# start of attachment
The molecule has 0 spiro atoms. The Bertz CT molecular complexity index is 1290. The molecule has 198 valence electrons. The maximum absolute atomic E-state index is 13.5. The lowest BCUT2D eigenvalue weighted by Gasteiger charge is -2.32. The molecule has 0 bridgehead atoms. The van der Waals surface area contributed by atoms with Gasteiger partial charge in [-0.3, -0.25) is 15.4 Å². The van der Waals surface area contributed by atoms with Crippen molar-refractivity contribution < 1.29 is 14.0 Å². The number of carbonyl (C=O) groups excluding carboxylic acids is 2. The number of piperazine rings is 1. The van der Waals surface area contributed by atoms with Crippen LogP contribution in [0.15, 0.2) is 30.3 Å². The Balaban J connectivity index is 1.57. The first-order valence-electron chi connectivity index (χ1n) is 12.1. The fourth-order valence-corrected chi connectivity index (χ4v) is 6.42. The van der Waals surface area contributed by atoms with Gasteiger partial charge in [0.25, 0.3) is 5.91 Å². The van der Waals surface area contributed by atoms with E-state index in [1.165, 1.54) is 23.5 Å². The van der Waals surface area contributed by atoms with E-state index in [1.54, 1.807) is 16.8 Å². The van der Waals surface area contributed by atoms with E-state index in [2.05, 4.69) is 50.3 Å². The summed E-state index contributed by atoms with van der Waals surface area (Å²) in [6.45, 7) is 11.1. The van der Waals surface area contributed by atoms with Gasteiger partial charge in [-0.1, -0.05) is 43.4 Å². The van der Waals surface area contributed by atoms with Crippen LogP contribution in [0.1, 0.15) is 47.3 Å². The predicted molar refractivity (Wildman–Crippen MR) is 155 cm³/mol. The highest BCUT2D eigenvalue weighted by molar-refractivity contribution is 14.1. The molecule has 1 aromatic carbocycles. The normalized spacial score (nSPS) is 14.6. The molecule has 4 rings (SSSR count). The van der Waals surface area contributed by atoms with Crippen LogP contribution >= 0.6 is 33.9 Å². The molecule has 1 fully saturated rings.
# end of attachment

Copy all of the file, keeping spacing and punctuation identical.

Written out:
The molecule has 0 spiro atoms. The Bertz CT molecular complexity index is 1290. The molecule has 198 valence electrons. The maximum absolute atomic E-state index is 13.5. The lowest BCUT2D eigenvalue weighted by Gasteiger charge is -2.32. The molecule has 0 bridgehead atoms. The van der Waals surface area contributed by atoms with Gasteiger partial charge in [-0.3, -0.25) is 15.4 Å². The van der Waals surface area contributed by atoms with Crippen molar-refractivity contribution < 1.29 is 14.0 Å². The number of carbonyl (C=O) groups excluding carboxylic acids is 2. The number of piperazine rings is 1. The van der Waals surface area contributed by atoms with Crippen LogP contribution in [0.15, 0.2) is 30.3 Å². The Balaban J connectivity index is 1.57. The first-order valence-electron chi connectivity index (χ1n) is 12.1. The fourth-order valence-corrected chi connectivity index (χ4v) is 6.42. The van der Waals surface area contributed by atoms with Gasteiger partial charge in [0.25, 0.3) is 5.91 Å². The van der Waals surface area contributed by atoms with E-state index in [1.165, 1.54) is 23.5 Å². The van der Waals surface area contributed by atoms with E-state index in [1.54, 1.807) is 16.8 Å². The van der Waals surface area contributed by atoms with E-state index in [2.05, 4.69) is 50.3 Å². The summed E-state index contributed by atoms with van der Waals surface area (Å²) in [6.45, 7) is 11.1. The van der Waals surface area contributed by atoms with Gasteiger partial charge in [-0.1, -0.05) is 43.4 Å². The van der Waals surface area contributed by atoms with Crippen LogP contribution in [0.1, 0.15) is 47.3 Å². The predicted molar refractivity (Wildman–Crippen MR) is 155 cm³/mol. The highest BCUT2D eigenvalue weighted by molar-refractivity contribution is 14.1. The molecule has 1 aromatic carbocycles. The normalized spacial score (nSPS) is 14.6. The molecule has 4 rings (SSSR count). The van der Waals surface area contributed by atoms with Crippen LogP contribution >= 0.6 is 33.9 Å². The molecule has 1 fully saturated rings.